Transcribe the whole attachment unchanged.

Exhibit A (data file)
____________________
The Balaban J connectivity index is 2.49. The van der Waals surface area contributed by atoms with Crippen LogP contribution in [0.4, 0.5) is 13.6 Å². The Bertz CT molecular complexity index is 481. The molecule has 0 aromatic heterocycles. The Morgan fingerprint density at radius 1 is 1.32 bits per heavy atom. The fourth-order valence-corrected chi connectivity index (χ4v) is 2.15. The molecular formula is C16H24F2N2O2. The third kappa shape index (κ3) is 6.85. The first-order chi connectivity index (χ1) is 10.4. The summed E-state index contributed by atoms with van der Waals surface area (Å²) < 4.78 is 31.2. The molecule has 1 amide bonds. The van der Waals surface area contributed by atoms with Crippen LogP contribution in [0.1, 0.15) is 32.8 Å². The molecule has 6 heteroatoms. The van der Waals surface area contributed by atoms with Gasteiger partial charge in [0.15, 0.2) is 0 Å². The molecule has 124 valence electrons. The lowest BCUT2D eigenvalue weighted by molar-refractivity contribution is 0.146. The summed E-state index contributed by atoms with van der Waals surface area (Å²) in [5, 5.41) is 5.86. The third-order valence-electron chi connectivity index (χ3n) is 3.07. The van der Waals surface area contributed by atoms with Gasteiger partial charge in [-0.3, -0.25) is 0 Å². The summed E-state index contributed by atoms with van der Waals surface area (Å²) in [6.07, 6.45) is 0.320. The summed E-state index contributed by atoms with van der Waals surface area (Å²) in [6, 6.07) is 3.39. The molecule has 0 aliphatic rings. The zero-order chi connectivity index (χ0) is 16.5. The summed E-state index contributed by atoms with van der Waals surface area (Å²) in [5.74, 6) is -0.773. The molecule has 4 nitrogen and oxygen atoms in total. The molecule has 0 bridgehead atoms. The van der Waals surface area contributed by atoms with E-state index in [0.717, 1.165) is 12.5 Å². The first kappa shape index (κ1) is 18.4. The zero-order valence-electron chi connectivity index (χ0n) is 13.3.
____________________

The Balaban J connectivity index is 2.49. The van der Waals surface area contributed by atoms with Crippen LogP contribution in [0.4, 0.5) is 13.6 Å². The Bertz CT molecular complexity index is 481. The molecule has 0 aromatic heterocycles. The Morgan fingerprint density at radius 1 is 1.32 bits per heavy atom. The fourth-order valence-corrected chi connectivity index (χ4v) is 2.15. The molecular formula is C16H24F2N2O2. The third kappa shape index (κ3) is 6.85. The first-order chi connectivity index (χ1) is 10.4. The summed E-state index contributed by atoms with van der Waals surface area (Å²) < 4.78 is 31.2. The molecule has 1 amide bonds. The van der Waals surface area contributed by atoms with Crippen LogP contribution in [0.1, 0.15) is 32.8 Å². The molecule has 6 heteroatoms. The van der Waals surface area contributed by atoms with Gasteiger partial charge in [0.15, 0.2) is 0 Å². The molecule has 124 valence electrons. The lowest BCUT2D eigenvalue weighted by molar-refractivity contribution is 0.146. The summed E-state index contributed by atoms with van der Waals surface area (Å²) in [5, 5.41) is 5.86. The third-order valence-electron chi connectivity index (χ3n) is 3.07. The van der Waals surface area contributed by atoms with Gasteiger partial charge in [-0.3, -0.25) is 0 Å². The summed E-state index contributed by atoms with van der Waals surface area (Å²) in [6.07, 6.45) is 0.320. The summed E-state index contributed by atoms with van der Waals surface area (Å²) in [6, 6.07) is 3.39. The molecule has 0 aliphatic rings. The zero-order chi connectivity index (χ0) is 16.5. The summed E-state index contributed by atoms with van der Waals surface area (Å²) in [5.74, 6) is -0.773. The molecule has 4 nitrogen and oxygen atoms in total. The molecule has 0 bridgehead atoms. The van der Waals surface area contributed by atoms with E-state index in [0.717, 1.165) is 12.5 Å². The first kappa shape index (κ1) is 18.4. The zero-order valence-electron chi connectivity index (χ0n) is 13.3.